They are documentary photographers. They are all exploring the American landscape. They have a practical view of it. They are interested in ordinary life and trying to find drama in everyday life. I sort of borrow those conventions and bring my own kind of storytelling, bring a kind of drama to those conventions. How would you define your work? You said you were a storyteller. How do you tell a story with photography? Photographs, unlike movies, literature and other narrative forms, is very limited in terms of the story to tell. It's a frozen and still image. It's restric- ted. So I try to tell stories through form, light, color, space, description, gesture. You have to use the limitations as strengths. Do you expect the viewer to imagine the rest of the stories or do you show autono
mous situations? I definitely want the viewers to bring their own narratives to the pictures, their own particular history and their own sense of invention. In the end I want the pictures to remain a mystery and remain a question. I want the viewer to complete it in some way.
How does a picture pop up in your head? I’m a long distance swimmer. I swim during the summer in lakes and during the winter in pools. Through the process of swimming usually images come to me. Also driving around, like location scouting, helps a lot.
Is location the most important? Yes, the story always comes from the place. What are the main characteristics of these places? It’s first of all some places that feel familiar and ordinary, nondescript in a way, not fantastical in any way—kind of American and ordinary. Something I also look for is that it feels outside of time. There is nothing contemporary in the image. Don’t you want to speak about the contemporary American state-of-mind? I do, but I
want it to feel timeless, like a dream, not the actual place. It could be anywhere but nowhere.
How does the narrative enter the picture? None of it is easy. The idea is that the narrative feels real and direct, whether you are inside or outside. Your pictures show heavy psychological situations. People are isolated, couples seem unhappy to be together, parents and children don’t talk… Where does it come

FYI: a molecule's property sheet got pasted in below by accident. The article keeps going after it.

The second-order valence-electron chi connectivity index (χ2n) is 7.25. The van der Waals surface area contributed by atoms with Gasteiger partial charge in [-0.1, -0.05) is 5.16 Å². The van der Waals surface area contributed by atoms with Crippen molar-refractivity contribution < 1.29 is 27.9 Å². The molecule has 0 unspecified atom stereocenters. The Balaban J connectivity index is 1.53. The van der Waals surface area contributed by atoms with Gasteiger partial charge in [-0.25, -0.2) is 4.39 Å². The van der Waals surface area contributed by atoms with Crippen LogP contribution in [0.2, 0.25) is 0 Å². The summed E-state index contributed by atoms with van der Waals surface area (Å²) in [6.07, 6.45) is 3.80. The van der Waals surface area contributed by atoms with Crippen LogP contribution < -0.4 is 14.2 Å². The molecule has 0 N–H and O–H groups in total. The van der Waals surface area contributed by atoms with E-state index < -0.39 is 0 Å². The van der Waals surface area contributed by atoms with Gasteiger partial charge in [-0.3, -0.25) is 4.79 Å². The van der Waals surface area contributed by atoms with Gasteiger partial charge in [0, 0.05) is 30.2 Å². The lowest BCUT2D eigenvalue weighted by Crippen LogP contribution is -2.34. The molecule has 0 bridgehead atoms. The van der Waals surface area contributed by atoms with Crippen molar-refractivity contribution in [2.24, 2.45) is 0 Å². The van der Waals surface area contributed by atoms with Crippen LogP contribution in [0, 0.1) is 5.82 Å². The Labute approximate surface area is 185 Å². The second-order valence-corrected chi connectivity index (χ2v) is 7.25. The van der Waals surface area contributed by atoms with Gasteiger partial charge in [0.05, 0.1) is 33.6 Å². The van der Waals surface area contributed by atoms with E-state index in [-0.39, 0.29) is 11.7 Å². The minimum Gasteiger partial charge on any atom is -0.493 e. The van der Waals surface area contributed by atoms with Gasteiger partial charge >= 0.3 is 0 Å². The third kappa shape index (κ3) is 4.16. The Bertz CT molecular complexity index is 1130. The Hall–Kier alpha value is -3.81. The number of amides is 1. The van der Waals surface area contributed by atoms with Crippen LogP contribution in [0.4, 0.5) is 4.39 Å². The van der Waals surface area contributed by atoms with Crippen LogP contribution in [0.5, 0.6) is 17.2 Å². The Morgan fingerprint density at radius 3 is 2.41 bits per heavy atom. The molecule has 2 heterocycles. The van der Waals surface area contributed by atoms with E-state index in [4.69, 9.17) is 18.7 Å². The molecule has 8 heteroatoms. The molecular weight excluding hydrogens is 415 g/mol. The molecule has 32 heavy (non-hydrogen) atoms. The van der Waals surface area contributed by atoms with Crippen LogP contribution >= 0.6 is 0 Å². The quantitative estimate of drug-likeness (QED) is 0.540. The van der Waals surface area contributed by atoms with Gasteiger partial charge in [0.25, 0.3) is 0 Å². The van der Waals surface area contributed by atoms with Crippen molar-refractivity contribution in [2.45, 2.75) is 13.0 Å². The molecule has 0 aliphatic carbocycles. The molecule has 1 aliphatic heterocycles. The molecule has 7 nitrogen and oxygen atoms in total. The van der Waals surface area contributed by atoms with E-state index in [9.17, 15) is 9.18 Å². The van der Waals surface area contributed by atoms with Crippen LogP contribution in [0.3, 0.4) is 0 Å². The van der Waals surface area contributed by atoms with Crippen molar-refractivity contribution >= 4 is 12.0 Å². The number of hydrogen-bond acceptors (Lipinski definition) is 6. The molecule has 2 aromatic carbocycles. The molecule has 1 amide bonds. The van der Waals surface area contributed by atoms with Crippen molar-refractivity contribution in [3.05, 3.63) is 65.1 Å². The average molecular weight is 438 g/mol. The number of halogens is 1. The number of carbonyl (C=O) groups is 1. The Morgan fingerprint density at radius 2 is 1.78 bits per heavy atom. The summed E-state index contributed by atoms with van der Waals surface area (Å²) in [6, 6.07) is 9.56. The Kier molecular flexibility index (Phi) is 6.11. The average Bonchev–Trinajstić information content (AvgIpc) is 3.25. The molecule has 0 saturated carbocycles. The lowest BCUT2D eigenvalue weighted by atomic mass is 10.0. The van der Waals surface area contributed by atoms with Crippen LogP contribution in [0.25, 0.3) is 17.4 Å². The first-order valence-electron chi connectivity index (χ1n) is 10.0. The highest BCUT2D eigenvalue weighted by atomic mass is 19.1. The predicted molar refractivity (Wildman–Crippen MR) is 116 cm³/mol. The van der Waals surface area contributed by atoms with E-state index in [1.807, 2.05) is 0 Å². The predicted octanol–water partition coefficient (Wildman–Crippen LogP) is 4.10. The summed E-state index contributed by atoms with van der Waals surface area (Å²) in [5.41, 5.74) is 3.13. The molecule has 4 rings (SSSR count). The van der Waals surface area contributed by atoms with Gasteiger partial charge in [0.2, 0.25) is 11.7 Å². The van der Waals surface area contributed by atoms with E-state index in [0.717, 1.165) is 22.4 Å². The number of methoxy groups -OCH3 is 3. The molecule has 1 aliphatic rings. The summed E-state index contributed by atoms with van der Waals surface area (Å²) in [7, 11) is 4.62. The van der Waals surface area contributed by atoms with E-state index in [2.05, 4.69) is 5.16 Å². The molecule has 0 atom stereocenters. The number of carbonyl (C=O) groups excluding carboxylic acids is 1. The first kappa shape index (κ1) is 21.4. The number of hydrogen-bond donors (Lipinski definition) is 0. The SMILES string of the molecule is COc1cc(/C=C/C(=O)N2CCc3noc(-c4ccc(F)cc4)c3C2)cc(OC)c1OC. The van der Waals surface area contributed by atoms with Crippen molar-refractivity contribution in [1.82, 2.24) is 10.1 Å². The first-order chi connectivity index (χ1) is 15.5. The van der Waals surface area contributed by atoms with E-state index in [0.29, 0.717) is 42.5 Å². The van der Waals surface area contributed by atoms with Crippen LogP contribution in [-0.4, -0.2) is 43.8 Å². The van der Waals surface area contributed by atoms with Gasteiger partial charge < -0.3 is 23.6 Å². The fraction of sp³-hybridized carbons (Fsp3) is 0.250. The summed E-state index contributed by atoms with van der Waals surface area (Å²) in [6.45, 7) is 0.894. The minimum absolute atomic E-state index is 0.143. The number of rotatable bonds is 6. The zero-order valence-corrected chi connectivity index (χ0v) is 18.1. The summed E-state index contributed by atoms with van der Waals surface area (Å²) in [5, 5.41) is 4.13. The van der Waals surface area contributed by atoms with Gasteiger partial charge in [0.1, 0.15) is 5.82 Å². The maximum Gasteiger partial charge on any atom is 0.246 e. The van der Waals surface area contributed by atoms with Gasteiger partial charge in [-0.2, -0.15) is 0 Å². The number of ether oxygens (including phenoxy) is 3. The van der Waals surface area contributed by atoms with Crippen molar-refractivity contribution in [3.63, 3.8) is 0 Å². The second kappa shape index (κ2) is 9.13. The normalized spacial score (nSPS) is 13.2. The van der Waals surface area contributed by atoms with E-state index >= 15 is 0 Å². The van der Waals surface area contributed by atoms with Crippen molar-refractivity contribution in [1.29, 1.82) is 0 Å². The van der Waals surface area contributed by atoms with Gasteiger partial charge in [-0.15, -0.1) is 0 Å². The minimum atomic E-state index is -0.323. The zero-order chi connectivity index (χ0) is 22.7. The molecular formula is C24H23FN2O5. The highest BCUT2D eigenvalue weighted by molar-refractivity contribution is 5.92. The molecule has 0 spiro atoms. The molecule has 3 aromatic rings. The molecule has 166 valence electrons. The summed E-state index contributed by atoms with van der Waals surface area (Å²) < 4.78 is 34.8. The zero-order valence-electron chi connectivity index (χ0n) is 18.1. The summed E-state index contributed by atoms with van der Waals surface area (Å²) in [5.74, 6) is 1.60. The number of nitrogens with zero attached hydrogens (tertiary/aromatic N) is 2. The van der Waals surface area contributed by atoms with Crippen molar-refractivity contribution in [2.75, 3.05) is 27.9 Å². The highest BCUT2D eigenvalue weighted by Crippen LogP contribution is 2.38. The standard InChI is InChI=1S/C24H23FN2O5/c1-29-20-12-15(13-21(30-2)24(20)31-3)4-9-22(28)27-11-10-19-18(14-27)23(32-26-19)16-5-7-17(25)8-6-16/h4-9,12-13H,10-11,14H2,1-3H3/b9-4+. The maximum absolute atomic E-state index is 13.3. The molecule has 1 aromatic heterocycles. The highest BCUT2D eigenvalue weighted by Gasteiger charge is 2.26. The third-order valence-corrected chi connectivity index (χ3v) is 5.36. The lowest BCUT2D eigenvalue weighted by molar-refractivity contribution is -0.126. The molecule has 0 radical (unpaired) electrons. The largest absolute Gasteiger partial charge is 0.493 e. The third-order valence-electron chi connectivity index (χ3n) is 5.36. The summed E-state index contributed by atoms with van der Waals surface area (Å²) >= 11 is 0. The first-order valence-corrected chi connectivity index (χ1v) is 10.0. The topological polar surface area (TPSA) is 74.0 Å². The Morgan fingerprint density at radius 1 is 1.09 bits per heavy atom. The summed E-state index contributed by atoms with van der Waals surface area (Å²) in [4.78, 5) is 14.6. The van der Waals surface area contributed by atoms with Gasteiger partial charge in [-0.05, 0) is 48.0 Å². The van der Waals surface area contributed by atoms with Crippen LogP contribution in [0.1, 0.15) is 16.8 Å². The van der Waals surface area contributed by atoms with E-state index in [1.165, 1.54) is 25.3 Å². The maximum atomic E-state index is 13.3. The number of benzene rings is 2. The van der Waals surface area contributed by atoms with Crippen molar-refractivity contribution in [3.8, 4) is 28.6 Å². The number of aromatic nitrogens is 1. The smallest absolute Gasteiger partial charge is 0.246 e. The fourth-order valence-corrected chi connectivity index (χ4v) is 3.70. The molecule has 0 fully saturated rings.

from? It’s just the way I see it. It’s important to say that I always see it as a sense of possibility in the work. A kind of sadness means a kind of beauty. The figures might be isolated, but the light and the color can create a mood that feels transformative. Your father was a psychoanalyst and you tried to listen to his conversations. Later you wanted to become a psychoanalyst yourself. How is your work connected with psychoanalysis? It certainly has a psychological element and it certainly was influenced by my father and his practice in our house, also by the fact that in an ordinary life there could be secrets that are withheld from you, separated from you. So I feel I have put that in my work. My sister is a psychiatrist too, so it definitely runs in the family.
Do your pictures show specific cases? It
could suggest that but not show it.
How decisive is the size of a picture? Each
series has a different size. Beneath the Roses are quite big, 4 by 8 feet. In comparison, Cathedral of the Pines are a bit smaller. I wanted them to feel more like windows or like paintings. They are more intimate. Every body of work has is own scale.
NO PHOTOGRAPHY Why are your photographs so perfect,